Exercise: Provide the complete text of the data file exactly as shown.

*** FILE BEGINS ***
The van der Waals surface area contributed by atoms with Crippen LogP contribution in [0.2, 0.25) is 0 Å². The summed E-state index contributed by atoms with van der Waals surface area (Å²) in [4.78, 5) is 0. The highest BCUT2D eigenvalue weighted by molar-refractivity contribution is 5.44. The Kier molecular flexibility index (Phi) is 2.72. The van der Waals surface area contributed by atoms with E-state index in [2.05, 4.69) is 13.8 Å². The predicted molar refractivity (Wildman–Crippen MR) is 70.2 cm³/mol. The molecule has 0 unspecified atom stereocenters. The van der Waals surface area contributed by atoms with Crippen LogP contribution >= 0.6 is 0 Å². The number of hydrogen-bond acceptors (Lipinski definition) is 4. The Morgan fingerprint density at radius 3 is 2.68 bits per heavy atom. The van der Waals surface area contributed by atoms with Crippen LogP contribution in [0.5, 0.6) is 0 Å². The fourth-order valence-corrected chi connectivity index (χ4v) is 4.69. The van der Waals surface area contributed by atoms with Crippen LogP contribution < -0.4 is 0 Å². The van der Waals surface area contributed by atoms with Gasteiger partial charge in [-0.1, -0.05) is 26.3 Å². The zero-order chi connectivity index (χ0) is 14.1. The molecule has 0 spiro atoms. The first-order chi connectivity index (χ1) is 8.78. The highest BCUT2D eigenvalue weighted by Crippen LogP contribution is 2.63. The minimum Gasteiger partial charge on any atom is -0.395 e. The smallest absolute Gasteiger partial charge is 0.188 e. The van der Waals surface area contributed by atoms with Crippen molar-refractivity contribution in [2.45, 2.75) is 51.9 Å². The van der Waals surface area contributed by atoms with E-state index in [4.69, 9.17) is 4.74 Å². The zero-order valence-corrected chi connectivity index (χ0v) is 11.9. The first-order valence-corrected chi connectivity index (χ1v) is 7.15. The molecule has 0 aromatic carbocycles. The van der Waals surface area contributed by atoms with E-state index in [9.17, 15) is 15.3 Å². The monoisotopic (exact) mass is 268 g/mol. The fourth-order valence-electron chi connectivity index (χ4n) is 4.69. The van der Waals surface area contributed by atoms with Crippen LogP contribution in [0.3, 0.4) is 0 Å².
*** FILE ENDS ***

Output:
The van der Waals surface area contributed by atoms with Crippen LogP contribution in [0.2, 0.25) is 0 Å². The summed E-state index contributed by atoms with van der Waals surface area (Å²) in [4.78, 5) is 0. The highest BCUT2D eigenvalue weighted by molar-refractivity contribution is 5.44. The Kier molecular flexibility index (Phi) is 2.72. The van der Waals surface area contributed by atoms with E-state index in [2.05, 4.69) is 13.8 Å². The predicted molar refractivity (Wildman–Crippen MR) is 70.2 cm³/mol. The molecule has 0 unspecified atom stereocenters. The van der Waals surface area contributed by atoms with Crippen LogP contribution >= 0.6 is 0 Å². The number of hydrogen-bond acceptors (Lipinski definition) is 4. The Morgan fingerprint density at radius 3 is 2.68 bits per heavy atom. The van der Waals surface area contributed by atoms with Crippen LogP contribution in [0.5, 0.6) is 0 Å². The fourth-order valence-corrected chi connectivity index (χ4v) is 4.69. The van der Waals surface area contributed by atoms with Crippen LogP contribution < -0.4 is 0 Å². The van der Waals surface area contributed by atoms with Gasteiger partial charge in [-0.1, -0.05) is 26.3 Å². The zero-order chi connectivity index (χ0) is 14.1. The molecule has 0 spiro atoms. The first-order chi connectivity index (χ1) is 8.78. The highest BCUT2D eigenvalue weighted by Crippen LogP contribution is 2.63. The minimum Gasteiger partial charge on any atom is -0.395 e. The smallest absolute Gasteiger partial charge is 0.188 e. The van der Waals surface area contributed by atoms with Crippen molar-refractivity contribution in [2.45, 2.75) is 51.9 Å². The van der Waals surface area contributed by atoms with E-state index in [4.69, 9.17) is 4.74 Å². The zero-order valence-corrected chi connectivity index (χ0v) is 11.9. The first-order valence-corrected chi connectivity index (χ1v) is 7.15. The molecule has 0 aromatic carbocycles. The van der Waals surface area contributed by atoms with E-state index in [9.17, 15) is 15.3 Å². The monoisotopic (exact) mass is 268 g/mol. The fourth-order valence-electron chi connectivity index (χ4n) is 4.69. The van der Waals surface area contributed by atoms with Crippen LogP contribution in [0.3, 0.4) is 0 Å².